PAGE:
Based on the first novel by Mario de Andrade (the author of Macunaima, 1928), LICAO BE AMOR deals with a wealthy landowner and small industrialist in Sao Paulo in the 1920's, who hires a young Germano-Brazilian woman to serve as governess for his three children. In reality, the governess' purpose is to sexually initiate Carlos, the industrialist's 16-year-old son. Using a subdued and discrete style based on nuance and suggestion, much in contrast to the novel on which it is based, the film is a subtle analysis of the defense mechanisms of Brazil's bourgeoisie. While it may seem that the father has a very modern attitude toward his son, in reality he is exercising an extremely castrating authority designed to protect his own dominant role in the family and, by extension, in society. It is thus one of the first Brazilian films to deal seriously with the bourgeoisie as a socially dominant role in the family, and, by extension, in society. It is thus one of the first Brazilian films to deal seriously with the bourgeoisie as a socially dominant class. As Escorel himself observes, "Today we need to get away from schematic visions and deepen our level of analysis and perception of the bourgeoisie." There is also in the film a subtle critique of the sexism inherent in Brazilian social mores. The filmmaker has explained that the children's parents

"are capable of identifying their son's anxieties or his sexual necessities, but they are totally incapable of thinking that the same type of problem might exist for their daughter."

Anisio Medeiro's scenography is one of the most exquisite period reconstructions in the history of Brazilian cinema. As yet unreleased in this country, the film was one of the most highly acclaimed films released in Brazil in 1976 and won more awards than any other film of that year. — Randal Johnson

— Nelson Pereira dos Santos

Hailed in Brazil as the Best Film of 1975, THE AMULET OF OGUM brings Nelson Pereira dos Santos back to the lower-class environment of his first films. Like HOW TASTY WAS WY LITTLE FRENCHMAN (1971), his audio-visual essay in cultural relativism, AMULET explores Brazilian popular culture — this time in the form of the syncretic Afro-Brazilian religion called Umbanda — without any condescension or condemnation.

Narrated by a blind singer from the Northeast, AMULET recounts the trajectory of Gabriel (played by Nelson's son Ney Sant'Ana), a young man from the Northeast whose body has been magically closed by an umbandista at his mother's request. Protected by the amulet of Ogum, Gabriel goes to Caxias, a notoriously lawless Rio suburb, where he becomes involved with the town's underworld, until the local mafiosos decide that his reputedly closed body makes him, a threat to their power.

The film itself is as generically and stylistically syncretic as the religion of which it speaks — part picaresque comedy, part folktale, part sociological essay. While many left intellectuals found the film problematic in its apparently uncritical embrace of Afro-Brazilian religion, Nelson responded that intellectuals often talk about popular culture, while they despise some of its most expressive forms, such as religion. AMULET anticipates TENT OF MIRACLES (1977) in its animated celebration of Afro-Brazilian culture. It is an extremely important film for understanding Nelson Pereira career as well as for explaining recent popularizing tendencies in Brazilian cinema. — Robert Stam.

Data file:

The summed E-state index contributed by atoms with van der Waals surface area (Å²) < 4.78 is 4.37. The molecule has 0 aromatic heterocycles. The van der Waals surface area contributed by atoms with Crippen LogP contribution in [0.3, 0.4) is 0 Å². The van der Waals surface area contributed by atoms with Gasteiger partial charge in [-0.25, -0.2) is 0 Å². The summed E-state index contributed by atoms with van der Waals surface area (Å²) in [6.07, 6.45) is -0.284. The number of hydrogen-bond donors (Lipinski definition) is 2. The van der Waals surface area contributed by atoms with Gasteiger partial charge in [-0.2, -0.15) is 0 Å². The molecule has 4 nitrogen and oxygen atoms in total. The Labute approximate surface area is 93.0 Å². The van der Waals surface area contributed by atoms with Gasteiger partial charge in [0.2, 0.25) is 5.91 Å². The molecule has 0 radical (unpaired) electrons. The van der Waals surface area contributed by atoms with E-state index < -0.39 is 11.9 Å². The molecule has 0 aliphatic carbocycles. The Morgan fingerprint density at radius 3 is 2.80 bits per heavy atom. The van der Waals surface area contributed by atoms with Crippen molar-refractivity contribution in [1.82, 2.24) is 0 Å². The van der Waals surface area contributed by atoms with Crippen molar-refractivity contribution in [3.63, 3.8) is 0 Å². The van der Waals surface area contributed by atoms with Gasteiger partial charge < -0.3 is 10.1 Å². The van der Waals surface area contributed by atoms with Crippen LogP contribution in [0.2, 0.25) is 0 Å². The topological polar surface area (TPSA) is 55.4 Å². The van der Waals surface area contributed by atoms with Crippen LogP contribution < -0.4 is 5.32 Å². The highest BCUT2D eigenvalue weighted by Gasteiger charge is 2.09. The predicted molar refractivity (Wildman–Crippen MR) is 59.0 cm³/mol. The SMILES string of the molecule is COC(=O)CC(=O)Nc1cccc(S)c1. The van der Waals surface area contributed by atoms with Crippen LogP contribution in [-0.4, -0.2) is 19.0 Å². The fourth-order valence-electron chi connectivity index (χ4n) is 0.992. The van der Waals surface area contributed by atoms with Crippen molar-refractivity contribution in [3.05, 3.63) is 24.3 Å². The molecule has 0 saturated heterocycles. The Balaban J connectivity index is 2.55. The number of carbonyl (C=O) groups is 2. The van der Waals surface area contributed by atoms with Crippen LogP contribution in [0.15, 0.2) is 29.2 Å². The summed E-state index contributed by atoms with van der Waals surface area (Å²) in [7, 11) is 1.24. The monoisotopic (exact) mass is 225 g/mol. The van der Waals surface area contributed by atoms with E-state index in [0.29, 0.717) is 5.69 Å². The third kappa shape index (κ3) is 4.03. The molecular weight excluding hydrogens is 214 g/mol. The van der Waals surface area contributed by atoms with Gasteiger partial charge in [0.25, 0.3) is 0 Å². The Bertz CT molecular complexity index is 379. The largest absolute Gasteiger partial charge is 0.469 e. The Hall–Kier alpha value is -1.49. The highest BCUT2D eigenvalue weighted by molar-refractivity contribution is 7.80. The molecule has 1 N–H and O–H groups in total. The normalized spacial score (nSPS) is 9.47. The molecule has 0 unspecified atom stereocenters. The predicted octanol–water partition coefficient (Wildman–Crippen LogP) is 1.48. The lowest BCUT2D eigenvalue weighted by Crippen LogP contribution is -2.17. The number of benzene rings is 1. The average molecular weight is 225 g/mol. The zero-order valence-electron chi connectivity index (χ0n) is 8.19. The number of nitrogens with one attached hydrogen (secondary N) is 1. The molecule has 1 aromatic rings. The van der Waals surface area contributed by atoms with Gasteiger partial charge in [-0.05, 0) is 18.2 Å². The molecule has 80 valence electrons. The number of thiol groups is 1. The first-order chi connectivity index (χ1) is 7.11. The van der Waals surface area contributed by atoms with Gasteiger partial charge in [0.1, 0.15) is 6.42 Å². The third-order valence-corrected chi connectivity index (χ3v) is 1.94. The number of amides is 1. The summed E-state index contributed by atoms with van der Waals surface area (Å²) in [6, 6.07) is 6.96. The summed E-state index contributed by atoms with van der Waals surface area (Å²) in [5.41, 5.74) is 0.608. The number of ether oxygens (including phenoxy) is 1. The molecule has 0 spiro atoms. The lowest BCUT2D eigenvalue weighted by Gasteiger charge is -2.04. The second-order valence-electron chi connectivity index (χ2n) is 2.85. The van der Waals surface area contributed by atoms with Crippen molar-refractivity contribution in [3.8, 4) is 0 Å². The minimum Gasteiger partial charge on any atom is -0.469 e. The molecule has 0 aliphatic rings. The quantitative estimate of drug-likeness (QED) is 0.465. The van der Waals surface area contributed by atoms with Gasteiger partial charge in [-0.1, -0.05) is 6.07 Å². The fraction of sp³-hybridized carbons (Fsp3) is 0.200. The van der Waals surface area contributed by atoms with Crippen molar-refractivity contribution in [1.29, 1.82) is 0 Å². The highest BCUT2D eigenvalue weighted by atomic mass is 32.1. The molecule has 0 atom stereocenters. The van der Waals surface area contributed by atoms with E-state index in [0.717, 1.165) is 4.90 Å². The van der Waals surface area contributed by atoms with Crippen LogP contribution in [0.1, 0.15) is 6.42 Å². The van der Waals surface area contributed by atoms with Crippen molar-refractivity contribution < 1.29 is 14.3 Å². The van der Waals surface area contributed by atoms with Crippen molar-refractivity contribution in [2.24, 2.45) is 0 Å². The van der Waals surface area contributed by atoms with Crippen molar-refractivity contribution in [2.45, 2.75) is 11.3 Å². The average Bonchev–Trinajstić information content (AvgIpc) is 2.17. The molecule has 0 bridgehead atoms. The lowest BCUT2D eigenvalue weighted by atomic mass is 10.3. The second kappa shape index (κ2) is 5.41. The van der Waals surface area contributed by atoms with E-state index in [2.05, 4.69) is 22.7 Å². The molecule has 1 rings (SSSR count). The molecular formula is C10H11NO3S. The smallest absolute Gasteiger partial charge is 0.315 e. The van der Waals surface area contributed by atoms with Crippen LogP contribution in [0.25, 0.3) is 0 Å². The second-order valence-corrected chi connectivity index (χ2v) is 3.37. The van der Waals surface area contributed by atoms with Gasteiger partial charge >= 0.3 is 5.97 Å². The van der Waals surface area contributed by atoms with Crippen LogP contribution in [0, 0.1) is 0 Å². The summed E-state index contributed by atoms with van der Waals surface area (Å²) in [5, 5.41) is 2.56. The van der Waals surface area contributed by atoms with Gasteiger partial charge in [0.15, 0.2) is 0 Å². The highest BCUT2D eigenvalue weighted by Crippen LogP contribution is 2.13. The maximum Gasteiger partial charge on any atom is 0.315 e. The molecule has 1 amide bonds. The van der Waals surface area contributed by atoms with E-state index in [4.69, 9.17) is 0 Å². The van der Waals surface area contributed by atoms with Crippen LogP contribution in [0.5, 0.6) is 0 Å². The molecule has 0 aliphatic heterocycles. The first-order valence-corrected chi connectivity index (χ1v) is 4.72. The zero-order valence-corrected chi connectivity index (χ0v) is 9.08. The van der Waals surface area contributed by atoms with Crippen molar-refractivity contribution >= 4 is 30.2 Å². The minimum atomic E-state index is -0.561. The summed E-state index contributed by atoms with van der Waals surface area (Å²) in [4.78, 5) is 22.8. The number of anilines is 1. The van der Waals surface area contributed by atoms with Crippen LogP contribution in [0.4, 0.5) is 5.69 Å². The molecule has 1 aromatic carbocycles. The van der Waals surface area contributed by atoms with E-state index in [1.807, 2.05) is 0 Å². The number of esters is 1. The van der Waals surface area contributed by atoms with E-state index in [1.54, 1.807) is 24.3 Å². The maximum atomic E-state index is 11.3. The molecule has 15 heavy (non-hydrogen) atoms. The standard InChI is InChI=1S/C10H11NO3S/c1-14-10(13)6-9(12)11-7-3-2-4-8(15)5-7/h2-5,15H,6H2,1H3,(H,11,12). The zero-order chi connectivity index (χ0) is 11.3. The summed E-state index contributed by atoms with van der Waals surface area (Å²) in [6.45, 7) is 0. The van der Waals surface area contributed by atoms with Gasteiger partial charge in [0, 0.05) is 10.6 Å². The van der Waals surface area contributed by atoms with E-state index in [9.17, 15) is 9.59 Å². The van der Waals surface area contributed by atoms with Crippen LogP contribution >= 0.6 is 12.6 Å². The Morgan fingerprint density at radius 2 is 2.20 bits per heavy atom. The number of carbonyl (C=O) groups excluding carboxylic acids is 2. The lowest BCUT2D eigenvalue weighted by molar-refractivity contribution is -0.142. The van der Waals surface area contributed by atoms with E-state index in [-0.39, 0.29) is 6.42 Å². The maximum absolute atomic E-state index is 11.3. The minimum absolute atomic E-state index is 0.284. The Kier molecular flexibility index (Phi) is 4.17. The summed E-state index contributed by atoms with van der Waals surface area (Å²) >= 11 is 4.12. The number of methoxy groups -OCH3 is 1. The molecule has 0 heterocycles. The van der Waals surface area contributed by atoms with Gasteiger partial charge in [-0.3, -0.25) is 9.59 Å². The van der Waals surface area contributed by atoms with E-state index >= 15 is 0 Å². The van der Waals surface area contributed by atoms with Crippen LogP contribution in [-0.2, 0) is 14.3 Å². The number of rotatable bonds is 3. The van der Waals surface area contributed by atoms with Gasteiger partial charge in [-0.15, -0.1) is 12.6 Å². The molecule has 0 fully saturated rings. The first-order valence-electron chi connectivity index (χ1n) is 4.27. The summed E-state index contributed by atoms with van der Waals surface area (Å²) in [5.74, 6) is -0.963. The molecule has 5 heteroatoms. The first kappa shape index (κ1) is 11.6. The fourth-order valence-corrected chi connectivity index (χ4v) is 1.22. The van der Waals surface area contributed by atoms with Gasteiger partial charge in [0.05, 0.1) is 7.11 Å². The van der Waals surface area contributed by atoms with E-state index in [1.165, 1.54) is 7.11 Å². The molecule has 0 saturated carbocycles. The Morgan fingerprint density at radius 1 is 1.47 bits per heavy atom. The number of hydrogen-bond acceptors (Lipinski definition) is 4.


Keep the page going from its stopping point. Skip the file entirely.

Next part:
IRACEMA (1975) — Jorge Bodansky and Orlando Senna

"IRACEMA can be described as an interpretative or fictional documentary. In it, a small cast of non-professional (with one exception) actors improvise the action against a background of real people in real situations, filmed in direct cinema style."

"Iracema, a 15-year-old Amazonian of pure Indian blood, deserts her family's boat and subsistence existence for the glittering baubles of Belem on festival day. She is picked up by Tiao Brasil Grande, who takes her with him on a run to haul virgin timber from the interior … On the return trip he dumps her at a raunchy all-night bar. (There) she is taken advantage of, deceived, abused. Her most violent abduction, significantly, is at the hands of a group of soldiers. The film refrains from voyeurism and titillation by focusing on the prelude and the results rather than on the actual experience of her degradation. Interconnected sequences of stripping and burning entire forests, of highway construction, of selling indentured workers wholesale, put Iracema's (an anagram of America) experience in a larger perspective without belaboring the point."

"As the film ends, Tiao Brasil Grande runs into Iracema once again. He fails to recognize her, poorly dressed now, missing a tooth, and in the company of derelict and drunken prostitutes. He rejects her approach and then refuses her request for five cruceros. In the last shot, his new red truck vanishes down the dirt road, leaving Iracema behind, broke and stranded. "Filho de puta" (son of a whore), she yells after him, her only revenge a self-deprecating insult."